Saudi Journal of Gastroenterology
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ORIGINAL ARTICLE
Year : 2011  |  Volume : 17  |  Issue : 5  |  Page : 323-327

Inflammatory bowel disease in children, an evolving problem in Kuwait


1 Department of Pediatrics, Faculty of Medicine, Kuwait University, Kuwait
2 Department of Pediatrics, Al- Amiri Hospital, Kuwait
3 Department of Pathology, Al- Amiri Hospital, Kuwait

Correspondence Address:
Wafa'a A Al-Qabandi
Department of Pediatrics, Faculty of Medicine, Kuwait University, Safat-13110
Kuwait
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Source of Support: None, Conflict of Interest: None


DOI: 10.4103/1319-3767.84487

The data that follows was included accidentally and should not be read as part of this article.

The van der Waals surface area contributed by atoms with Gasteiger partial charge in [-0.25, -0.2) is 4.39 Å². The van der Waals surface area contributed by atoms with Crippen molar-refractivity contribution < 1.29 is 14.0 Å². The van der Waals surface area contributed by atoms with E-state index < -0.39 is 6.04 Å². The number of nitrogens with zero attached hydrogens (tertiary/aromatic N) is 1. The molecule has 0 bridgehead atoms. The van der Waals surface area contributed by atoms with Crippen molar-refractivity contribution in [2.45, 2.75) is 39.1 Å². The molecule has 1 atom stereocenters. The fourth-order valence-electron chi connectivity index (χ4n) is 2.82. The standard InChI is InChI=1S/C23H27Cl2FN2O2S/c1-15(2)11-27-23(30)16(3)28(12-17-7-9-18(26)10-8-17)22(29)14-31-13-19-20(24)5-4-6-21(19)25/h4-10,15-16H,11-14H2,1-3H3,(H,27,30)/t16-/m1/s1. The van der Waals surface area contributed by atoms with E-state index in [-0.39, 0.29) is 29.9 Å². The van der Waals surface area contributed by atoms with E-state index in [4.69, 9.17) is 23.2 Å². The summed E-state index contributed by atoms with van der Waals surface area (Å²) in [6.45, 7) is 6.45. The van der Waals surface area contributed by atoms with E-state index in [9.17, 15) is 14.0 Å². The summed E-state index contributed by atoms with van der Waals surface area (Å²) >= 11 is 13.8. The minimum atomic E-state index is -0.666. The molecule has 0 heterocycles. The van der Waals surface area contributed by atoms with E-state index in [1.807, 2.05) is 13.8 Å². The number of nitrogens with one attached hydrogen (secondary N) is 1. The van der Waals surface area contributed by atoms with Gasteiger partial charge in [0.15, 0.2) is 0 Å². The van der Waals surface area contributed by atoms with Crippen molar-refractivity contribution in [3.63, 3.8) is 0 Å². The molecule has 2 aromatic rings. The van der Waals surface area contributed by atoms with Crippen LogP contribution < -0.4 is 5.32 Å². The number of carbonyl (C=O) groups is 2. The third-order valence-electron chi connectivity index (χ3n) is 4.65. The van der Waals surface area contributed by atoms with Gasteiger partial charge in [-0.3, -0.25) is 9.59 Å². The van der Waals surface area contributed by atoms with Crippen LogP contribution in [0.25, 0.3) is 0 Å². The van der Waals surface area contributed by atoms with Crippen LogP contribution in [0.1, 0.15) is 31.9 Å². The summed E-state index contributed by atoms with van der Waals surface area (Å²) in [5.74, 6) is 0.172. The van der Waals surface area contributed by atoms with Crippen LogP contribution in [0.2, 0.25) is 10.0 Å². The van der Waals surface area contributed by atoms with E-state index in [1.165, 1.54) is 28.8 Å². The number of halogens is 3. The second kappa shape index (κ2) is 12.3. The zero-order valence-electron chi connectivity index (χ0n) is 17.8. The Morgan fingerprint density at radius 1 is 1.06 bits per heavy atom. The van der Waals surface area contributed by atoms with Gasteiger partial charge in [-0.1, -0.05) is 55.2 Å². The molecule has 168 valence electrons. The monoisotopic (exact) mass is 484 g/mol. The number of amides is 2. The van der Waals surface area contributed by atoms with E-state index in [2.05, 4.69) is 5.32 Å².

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Background/Aims: Inflammatory bowel disease (IBD) was previously thought a rare disease among children in Kuwait since most diarrhea cases were attributed to infections. In the past few years we observed an increase in the number of patients presenting with IBD. In this study we aimed to determine the epidemiology of IBD among children in the State of Kuwait. Patients and Methods: The charts of all children with IBD who were referred to the pediatric gastroenterology unit during the period February 1998 to January 2008 were retrospectively reviewed. Results: Out of a total of 130 children with IBD, 92 (71%) had Crohn's disease, 36 (28%) had ulcerative colitis and two (1%) had indeterminate colitis. The estimated annual incidence for IBD was 2.16/10 5 /year. The age range was nine months-15 years (median: 11 years). Fifty-three percent of all patients were females and 77% were Kuwaiti nationals. Positive family history was found in 23%. The commonest presenting symptoms were abdominal pain (87%) and diarrhea (82%). Failure to thrive was detected in 35% and short stature in 20% at presentation. The ileocolonic region was the most common presentation site affected in Crohn's patients and pancolitis was the commonest in ulcerative colitis. Conclusion: Inflammatory bowel disease is not uncommon in our children. We found no differences regarding disease presentation and clinical features compared to the Western world.


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